Yuri Alexandrovich Bezmenov was an informer of KGB (Soviet Union’s main security agency), whose official cover was as a journalist for the Soviet Novosti Press Agency. He was posted in India during the 60-70s when he gave his KGB handlers the slip and defected to the West. He flew from (then) Bombay airport to Greece where he was taken in by America’s CIA and was later settled in Canada.
Yuri was not someone considered very important in the Soviet Union. That explains why he continued to live, hold a position in a media house, pursue higher studies and later teach, and travel relatively freely before he died of a heart attack in 1993.
He was considered unimportant by the USSR probably because he was positioned too far and out; a ‘journalist’ that was only supposed to plant propaganda material is almost a peripheral appendage in the concentric rings that was the intelligence apparatus of the Union. He had no immediate information of express international consequence, no secret names, maps, or formula – he was just a workhorse, who had decided to call it quits. The USSR could live with that.
But what Yuri Bezmenov lacked in the shape of names or formulas for the CIA, he made up with his extraordinarily perceptive and cogent grasp of what he called the Soviet Model of Subversion – one of the key subjects now in the Joint Special Operations University, USA. In 1984, Bezmenov gave an interview to G. Edward Griffin, and was invited subsequently for talks and seminars (complete compilation here), where he elaborated on the model.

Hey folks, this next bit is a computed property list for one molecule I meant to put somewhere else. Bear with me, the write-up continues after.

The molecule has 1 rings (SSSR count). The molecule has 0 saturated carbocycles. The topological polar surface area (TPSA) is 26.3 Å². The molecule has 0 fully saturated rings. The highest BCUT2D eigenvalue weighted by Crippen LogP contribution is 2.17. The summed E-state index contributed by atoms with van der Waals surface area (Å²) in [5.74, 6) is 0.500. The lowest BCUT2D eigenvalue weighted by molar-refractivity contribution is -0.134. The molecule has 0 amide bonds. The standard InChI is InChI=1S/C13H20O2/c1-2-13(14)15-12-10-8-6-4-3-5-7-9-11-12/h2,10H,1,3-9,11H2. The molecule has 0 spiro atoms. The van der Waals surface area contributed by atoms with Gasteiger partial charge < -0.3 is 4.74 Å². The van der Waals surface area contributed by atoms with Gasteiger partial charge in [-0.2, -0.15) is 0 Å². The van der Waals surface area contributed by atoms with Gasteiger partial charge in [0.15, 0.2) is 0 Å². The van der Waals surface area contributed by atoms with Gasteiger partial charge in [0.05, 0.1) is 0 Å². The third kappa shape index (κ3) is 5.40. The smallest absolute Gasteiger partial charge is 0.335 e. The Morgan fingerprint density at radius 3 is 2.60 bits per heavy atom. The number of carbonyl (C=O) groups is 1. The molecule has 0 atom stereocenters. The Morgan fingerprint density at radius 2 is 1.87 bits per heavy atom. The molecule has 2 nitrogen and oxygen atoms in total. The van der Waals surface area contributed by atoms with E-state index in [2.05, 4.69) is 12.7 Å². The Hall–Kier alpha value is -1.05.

It remains an uneasy and scary concept – the Soviet Subversion Model. The McCarthyism propaganda and CIA’s ‘Cultural Cold War’ (later, a book by Frances Saunders) unleashed upon Europe during the 50s was aimed at providing that high pedestal to capitalism. It began with a casual display of flashy chauffeur-driven Bugatti zipping past the main roads, their occupiers dining on caviar, wine, and blinis, as the war-torn continent scavenged for cigarette butts in blind alleys, wishing and praying for a place in those cars and cafes. Though it later morphed into a different creature, as is the nature of any large-scale plan in action, the US approach predominantly blinkered itself around weakening and eventually eliminating the idea of communism from the minds of the Europeans.
In comparison, the Soviet Subversion Model is unhinged. It is not designed to destabilize a single ideology, religion, or government; it has the capacity to destroy all of them. Think of it as the old English colonial air of superiority, filtered through several sieves of mind-altering techniques perfected during the 20th century: the end result, is designed to hit the most fundamental aspect of a human being – his/her identity.
According to Bezmenov, it is divided into four stages: 1. Demoralization – takes about 20 years, during which religion, culture, media, and education is weakened through the corresponding institutions. 2. Destabilization – takes about 5 years during which the economy, foreign policy, judiciary, defence etc. is sabotaged. 3. Crisis – takes about 6 months, during which a new, pliable government is brought to power. 4. Normalization – it is when this puppet government settles the society down according to the edicts of its puppeteer(s).